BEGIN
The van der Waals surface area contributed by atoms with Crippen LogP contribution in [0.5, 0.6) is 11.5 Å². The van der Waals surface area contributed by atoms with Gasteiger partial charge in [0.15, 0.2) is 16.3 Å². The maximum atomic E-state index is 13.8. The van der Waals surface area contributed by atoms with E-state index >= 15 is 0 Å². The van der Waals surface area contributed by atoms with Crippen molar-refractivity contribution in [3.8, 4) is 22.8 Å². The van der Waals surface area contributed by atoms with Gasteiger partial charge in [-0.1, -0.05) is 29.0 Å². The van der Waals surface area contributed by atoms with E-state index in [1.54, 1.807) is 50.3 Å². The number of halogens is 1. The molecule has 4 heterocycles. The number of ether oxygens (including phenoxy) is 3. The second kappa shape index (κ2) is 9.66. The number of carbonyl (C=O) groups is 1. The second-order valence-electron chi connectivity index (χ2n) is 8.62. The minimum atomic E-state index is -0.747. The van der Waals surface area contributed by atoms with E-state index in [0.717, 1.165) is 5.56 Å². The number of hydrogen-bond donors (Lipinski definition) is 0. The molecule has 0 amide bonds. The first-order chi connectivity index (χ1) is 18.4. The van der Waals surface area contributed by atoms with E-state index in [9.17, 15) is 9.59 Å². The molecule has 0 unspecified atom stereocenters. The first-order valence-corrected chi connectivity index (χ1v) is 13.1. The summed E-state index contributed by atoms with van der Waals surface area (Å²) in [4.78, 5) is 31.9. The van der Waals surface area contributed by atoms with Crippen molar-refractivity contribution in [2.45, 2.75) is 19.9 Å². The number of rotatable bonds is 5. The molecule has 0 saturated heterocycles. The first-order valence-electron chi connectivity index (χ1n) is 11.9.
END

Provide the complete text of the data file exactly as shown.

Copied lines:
The van der Waals surface area contributed by atoms with Crippen LogP contribution in [0.5, 0.6) is 11.5 Å². The van der Waals surface area contributed by atoms with Gasteiger partial charge in [0.15, 0.2) is 16.3 Å². The maximum atomic E-state index is 13.8. The van der Waals surface area contributed by atoms with E-state index >= 15 is 0 Å². The van der Waals surface area contributed by atoms with Crippen molar-refractivity contribution in [3.8, 4) is 22.8 Å². The van der Waals surface area contributed by atoms with Gasteiger partial charge in [-0.1, -0.05) is 29.0 Å². The van der Waals surface area contributed by atoms with E-state index in [1.54, 1.807) is 50.3 Å². The number of halogens is 1. The molecule has 4 heterocycles. The number of ether oxygens (including phenoxy) is 3. The second kappa shape index (κ2) is 9.66. The number of carbonyl (C=O) groups is 1. The second-order valence-electron chi connectivity index (χ2n) is 8.62. The minimum atomic E-state index is -0.747. The van der Waals surface area contributed by atoms with E-state index in [0.717, 1.165) is 5.56 Å². The number of hydrogen-bond donors (Lipinski definition) is 0. The molecule has 0 amide bonds. The first-order chi connectivity index (χ1) is 18.4. The van der Waals surface area contributed by atoms with E-state index in [9.17, 15) is 9.59 Å². The molecule has 0 unspecified atom stereocenters. The first-order valence-corrected chi connectivity index (χ1v) is 13.1. The summed E-state index contributed by atoms with van der Waals surface area (Å²) in [4.78, 5) is 31.9. The van der Waals surface area contributed by atoms with Crippen molar-refractivity contribution in [2.45, 2.75) is 19.9 Å². The number of rotatable bonds is 5. The molecule has 0 saturated heterocycles. The first-order valence-electron chi connectivity index (χ1n) is 11.9.